Chuck Lorre is credited with keeping the multicamera comedy alive in an age when the traditional sitcom has become increasingly reliant on a mockumentary format. However, before creating "Two and a Half Men" and "The Big Bang Theory," Lorre experienced "a childhood bereft of love," as he told the Los Angeles Times. He began his adult life as a New York State University dropout with dreams of being a rock star.
"I also saw Jimi Hendrix light a guitar on fire when I was 17 and that kind of explosive power — what rock and roll can do — it made a big impact," Lorre told The Times in 2009. "Music was everything back then. TV was nothing. TV was 'Bewitched' and 'My Mother the Car.' When you had the Stones, the Beatles, Dylan, Hendrix, Janis Joplin, Airplane, the Doors and the Who — television? Come on!"
After quitting school when he finished his sophomore year, Lorre spent a decade touring the country as a for-hire guitarist. (He later received an honorary doctorate from SUNY.) After having two children, Lorre recognized the appeal of a stable job with health insurance, so he did what anyone looking for stability does: He started pitching comedy scripts.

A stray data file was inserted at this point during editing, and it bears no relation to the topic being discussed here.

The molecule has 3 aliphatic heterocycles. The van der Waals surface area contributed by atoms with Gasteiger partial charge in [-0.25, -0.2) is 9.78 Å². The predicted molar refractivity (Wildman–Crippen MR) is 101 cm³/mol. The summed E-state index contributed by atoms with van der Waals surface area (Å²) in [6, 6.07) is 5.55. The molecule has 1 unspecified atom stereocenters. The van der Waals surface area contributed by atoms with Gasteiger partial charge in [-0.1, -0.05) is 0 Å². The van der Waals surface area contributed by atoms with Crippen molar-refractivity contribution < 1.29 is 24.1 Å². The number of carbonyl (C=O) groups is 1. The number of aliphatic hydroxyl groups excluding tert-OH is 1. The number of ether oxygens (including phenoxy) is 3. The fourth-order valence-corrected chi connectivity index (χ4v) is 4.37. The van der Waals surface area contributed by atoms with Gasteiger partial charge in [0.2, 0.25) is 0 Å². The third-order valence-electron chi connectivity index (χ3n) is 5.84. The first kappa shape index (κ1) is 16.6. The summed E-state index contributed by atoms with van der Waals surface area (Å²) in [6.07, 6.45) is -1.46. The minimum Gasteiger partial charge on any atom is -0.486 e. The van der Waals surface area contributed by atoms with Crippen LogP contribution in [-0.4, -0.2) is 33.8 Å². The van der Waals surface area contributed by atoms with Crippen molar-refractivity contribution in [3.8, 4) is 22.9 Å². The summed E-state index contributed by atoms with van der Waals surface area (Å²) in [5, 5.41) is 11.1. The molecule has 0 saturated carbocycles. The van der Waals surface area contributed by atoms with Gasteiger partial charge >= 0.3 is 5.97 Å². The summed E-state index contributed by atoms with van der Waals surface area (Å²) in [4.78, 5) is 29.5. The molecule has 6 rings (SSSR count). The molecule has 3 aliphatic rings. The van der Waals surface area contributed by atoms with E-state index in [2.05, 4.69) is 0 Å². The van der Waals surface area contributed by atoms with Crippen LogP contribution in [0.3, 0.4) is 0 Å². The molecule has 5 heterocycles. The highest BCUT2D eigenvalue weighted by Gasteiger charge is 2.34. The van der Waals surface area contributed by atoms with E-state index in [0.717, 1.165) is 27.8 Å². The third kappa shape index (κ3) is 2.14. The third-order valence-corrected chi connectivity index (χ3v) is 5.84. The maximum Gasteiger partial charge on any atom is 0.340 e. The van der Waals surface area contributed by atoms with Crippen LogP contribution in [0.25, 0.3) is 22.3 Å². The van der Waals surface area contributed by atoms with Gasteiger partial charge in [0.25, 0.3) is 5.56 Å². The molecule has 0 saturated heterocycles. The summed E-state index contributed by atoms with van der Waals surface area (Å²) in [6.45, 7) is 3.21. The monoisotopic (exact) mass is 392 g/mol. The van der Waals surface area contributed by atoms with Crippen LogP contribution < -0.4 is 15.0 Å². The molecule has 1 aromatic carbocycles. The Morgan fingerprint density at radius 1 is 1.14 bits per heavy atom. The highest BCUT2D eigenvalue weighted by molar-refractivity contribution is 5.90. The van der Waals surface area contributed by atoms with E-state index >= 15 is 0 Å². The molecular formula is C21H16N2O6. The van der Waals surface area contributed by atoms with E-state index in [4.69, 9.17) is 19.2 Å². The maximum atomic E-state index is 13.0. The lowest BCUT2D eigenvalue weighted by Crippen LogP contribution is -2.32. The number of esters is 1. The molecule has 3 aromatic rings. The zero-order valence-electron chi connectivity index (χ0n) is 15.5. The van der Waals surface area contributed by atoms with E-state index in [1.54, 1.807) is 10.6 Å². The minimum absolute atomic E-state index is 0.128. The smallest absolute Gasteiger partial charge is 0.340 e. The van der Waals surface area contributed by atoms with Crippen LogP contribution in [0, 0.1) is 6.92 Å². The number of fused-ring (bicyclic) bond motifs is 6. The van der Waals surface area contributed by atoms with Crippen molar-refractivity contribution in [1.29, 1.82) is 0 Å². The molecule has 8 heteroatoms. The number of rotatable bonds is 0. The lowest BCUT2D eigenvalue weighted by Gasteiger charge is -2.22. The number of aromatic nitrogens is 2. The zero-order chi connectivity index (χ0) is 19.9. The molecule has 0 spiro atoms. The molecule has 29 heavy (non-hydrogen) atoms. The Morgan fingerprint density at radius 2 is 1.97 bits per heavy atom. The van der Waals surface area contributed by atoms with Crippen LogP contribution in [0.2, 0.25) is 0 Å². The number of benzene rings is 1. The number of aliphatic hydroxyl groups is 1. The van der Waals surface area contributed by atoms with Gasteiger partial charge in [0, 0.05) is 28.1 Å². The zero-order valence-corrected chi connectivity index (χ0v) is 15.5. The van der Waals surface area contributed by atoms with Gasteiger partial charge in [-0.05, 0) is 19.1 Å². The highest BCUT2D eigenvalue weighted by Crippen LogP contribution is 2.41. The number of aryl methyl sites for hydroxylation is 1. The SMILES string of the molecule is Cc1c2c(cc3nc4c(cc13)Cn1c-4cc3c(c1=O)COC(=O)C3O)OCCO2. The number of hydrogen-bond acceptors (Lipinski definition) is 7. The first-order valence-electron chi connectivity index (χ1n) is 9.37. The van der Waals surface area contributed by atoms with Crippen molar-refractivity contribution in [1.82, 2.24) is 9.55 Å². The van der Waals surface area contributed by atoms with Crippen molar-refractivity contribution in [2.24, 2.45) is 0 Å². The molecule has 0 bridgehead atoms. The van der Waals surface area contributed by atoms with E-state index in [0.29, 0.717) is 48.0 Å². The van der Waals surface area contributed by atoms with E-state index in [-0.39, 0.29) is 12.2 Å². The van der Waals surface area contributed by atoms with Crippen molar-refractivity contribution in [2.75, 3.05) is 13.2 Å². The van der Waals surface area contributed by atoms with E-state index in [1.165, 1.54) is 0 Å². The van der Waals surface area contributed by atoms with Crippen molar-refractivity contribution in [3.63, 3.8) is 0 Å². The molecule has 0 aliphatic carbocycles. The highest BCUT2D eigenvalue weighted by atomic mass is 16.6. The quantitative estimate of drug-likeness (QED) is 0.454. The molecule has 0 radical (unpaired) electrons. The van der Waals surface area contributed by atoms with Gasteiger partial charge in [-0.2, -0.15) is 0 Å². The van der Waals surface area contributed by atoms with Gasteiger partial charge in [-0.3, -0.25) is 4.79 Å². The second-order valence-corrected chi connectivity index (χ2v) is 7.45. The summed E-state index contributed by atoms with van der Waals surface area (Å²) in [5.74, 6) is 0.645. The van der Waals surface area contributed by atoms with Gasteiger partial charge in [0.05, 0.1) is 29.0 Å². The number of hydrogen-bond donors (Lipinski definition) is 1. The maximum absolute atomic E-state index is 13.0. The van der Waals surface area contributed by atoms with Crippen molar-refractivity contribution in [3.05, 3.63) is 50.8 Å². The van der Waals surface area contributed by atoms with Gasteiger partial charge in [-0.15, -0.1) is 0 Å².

Since beginning his TV career in 1986, Lorre has written, produced or created eight sitcoms, five of which were considered hits. Lorre is behind "Roseanne," "Grace Under Fire," "Cybill," "Dharma & Greg," and most recently, two successful comedies, "Two and a Half Men" and "The Big Bang Theory."
During his time on his first three shows, Lorre wasn't known as an easy person to work with. He was fired from "Roseanne" and "Cybill," and he quit "Grace Under Fire." He spoke to The Times about his difficulties with the actresses involved, but he says that some of the blame lies with him as well. He admits that he was an "emotional wreck."
"Mike and Molly," Lorre's comedy about a man and woman who meet at an Overeaters Anonymous meeting, will begin its freshman season on CBS in fall 2011.